I have a rotax rick 670, and used Mike Hair to make the right exhaust for my Avid. The Kitfox is upside down relative to the Avid, right? Can't imagine the KF exhaust working. I used Mike to reweld the 582 exhaust, and it was quite cheap. Might want to give him a call. 801-eight two nine 5877
The coolant water temperature is quite important. The internal temp of the pistons and the cylinders must be balanced, so that the growth of the piston diameter with its internal heat is matched by the growth of the cylinders so the piston does not scuff the cylinder walls. If the temp is cold, and full throttle is applied, the pistons can scuff badly (sometimes enough to weld and stop the engine). Note on page 2-2 the minimum water temp is shown as 150 deg f, for this reason.
For the versions of the 582, max egt is 1200, and about 1150 is a nice operating max for some margin. I think you could richen up a bit, so you get peak egt closer to peak rpm of 6500. I got a boat fuel flow gauge in my fuel line, and it makes it easy to see what you are doing, as well. They're not cheap, maybe $500 total. Also the Hacman (or the home made versions the folks have posted) works very well to control egt and fuel flow. Rotax 582 Operator Manual: OM_582 UL Series_Ed3_R0.pdf Some threads on Hacman clones: http://avidfoxflyers.com/index.php?/topic/6516-starting-my-homemade-hackman/&page=2 http://www.avidfoxflyers.com/index.php?/topic/5717-leaning-the-carbs-for-altitude-on-the-cheap/ Hacman web site: http://greenskyadventures.com/mixture-controls.html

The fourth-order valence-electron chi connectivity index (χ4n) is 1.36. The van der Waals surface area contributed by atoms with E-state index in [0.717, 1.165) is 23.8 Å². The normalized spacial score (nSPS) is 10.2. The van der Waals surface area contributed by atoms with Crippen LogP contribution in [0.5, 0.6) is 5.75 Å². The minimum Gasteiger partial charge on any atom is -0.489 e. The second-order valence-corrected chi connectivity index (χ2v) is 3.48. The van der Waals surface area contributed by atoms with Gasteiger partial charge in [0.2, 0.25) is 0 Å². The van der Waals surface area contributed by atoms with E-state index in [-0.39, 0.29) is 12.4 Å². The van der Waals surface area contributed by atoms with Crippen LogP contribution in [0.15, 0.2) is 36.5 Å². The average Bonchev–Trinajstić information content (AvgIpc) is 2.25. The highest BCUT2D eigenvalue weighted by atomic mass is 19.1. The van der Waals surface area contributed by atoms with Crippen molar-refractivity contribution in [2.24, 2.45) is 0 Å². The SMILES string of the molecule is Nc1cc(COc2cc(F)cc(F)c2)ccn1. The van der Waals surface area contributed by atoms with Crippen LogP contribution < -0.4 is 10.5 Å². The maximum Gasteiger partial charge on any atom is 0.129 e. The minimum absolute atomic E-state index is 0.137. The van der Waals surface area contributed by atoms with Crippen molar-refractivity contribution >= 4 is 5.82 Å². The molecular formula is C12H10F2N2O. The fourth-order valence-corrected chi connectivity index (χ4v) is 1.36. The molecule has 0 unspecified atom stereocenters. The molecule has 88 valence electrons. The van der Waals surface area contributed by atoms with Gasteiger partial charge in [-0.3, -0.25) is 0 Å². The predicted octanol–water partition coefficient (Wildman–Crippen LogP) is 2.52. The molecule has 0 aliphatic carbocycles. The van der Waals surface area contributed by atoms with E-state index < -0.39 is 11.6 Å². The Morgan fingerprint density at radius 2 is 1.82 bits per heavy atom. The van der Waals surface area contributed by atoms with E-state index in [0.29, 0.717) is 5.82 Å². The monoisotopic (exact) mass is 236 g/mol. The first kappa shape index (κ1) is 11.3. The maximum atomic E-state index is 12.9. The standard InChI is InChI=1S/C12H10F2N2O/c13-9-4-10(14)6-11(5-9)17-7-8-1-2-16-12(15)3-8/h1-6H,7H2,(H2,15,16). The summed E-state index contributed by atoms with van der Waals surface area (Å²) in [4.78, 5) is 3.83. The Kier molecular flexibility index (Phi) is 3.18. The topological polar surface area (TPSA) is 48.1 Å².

Congratulations, and welcome! I really agree with ChrisBolkan, buy one now (used Avids can be had for about 12 to 15 k), and fly it while you build your own. Also, consider a kit, which will carve years off your build process, especially all the grunch work. Avid kits are out there, as are partial builds. But in any case, welcome!
My biggest tip is "Happy Feet". As you flare on touchdown get your feet pumping about 1/4" so they are not planted, and they can respond instantly to any yaw control needs. Made a big difference in my landing roll outs.
Allen, that is so tragic. My sincere condolences to you and your wife. Our little community here is a tight one, we all have families and we share a love of flying, we feel so much for you. Nick Lappos
There is a lot of discussion here about twist with the stated implication that twist increases the drag of the wing. I don't believe that's true, small amounts of twist do not result in increased drag, in fact the opposite may be true. By shifting the center of lift closer to the wing root, there is less induced drag because there is less side flow wash out and less lost performance because that. In effect, wash out twist increases the apparent aspect ratio of the wing and probably helps cruise performance. Also wing twist produces a much more stable aircraft in roll and vastly increases aileron effectiveness near the stall. A quick glance at most light sport accidents shows stall spin to be a big deal, so making your airplane more likely to drop a wing during the stall and lose control is not a good thing. Somehow I think Dean Wilson knew what he was doing when he set the wash out where he did. https://www.boldmethod.com/learn-to-fly/aircraft-systems/how-wing-washout-makes-your-airplane-and-wings-more-stable/
If you have a problem, such as a ground loop, then a full camera internal inspection is a good idea. Otherwise, the simplicity of the internal wing structure makes a simple coin tap inspection of the ribs, which will show cracks, rot and spar disbonds, should be enough. A small tapping hammer tapping along the ribs every few inches will show the thud or rattle that signals trouble. I have worked with composite structures, and had inspectors tap to see voids, and then compared their grease pencil outlines with X-Rays. It is astonishing how good tapping is!